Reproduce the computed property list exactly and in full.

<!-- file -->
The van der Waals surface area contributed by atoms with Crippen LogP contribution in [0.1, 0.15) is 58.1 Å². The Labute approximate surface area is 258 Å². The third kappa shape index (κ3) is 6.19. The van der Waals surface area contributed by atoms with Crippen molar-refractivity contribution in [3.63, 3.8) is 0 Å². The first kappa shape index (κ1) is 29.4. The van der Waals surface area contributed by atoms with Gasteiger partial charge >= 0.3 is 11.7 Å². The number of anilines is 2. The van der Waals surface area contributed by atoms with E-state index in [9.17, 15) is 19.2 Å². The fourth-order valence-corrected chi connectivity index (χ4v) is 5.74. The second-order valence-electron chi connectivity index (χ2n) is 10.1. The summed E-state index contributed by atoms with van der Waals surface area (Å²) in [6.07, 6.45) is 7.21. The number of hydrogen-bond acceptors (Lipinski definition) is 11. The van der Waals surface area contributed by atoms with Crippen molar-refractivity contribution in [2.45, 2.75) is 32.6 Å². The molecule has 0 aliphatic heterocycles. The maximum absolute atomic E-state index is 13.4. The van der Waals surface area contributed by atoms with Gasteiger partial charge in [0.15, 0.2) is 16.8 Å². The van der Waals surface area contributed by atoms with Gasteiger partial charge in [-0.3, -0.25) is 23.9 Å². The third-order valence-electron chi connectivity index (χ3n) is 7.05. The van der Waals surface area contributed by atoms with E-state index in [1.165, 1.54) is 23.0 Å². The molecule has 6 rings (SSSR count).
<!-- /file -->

The van der Waals surface area contributed by atoms with Crippen LogP contribution in [0.1, 0.15) is 58.1 Å². The Labute approximate surface area is 258 Å². The third kappa shape index (κ3) is 6.19. The van der Waals surface area contributed by atoms with Crippen molar-refractivity contribution in [3.63, 3.8) is 0 Å². The first kappa shape index (κ1) is 29.4. The van der Waals surface area contributed by atoms with Gasteiger partial charge >= 0.3 is 11.7 Å². The number of anilines is 2. The van der Waals surface area contributed by atoms with E-state index in [9.17, 15) is 19.2 Å². The fourth-order valence-corrected chi connectivity index (χ4v) is 5.74. The second-order valence-electron chi connectivity index (χ2n) is 10.1. The summed E-state index contributed by atoms with van der Waals surface area (Å²) in [6.07, 6.45) is 7.21. The number of hydrogen-bond acceptors (Lipinski definition) is 11. The van der Waals surface area contributed by atoms with Crippen molar-refractivity contribution in [2.45, 2.75) is 32.6 Å². The molecule has 0 aliphatic heterocycles. The maximum absolute atomic E-state index is 13.4. The van der Waals surface area contributed by atoms with Gasteiger partial charge in [0.15, 0.2) is 16.8 Å². The van der Waals surface area contributed by atoms with Gasteiger partial charge in [-0.3, -0.25) is 23.9 Å². The third-order valence-electron chi connectivity index (χ3n) is 7.05. The van der Waals surface area contributed by atoms with E-state index in [1.165, 1.54) is 23.0 Å². The molecule has 6 rings (SSSR count).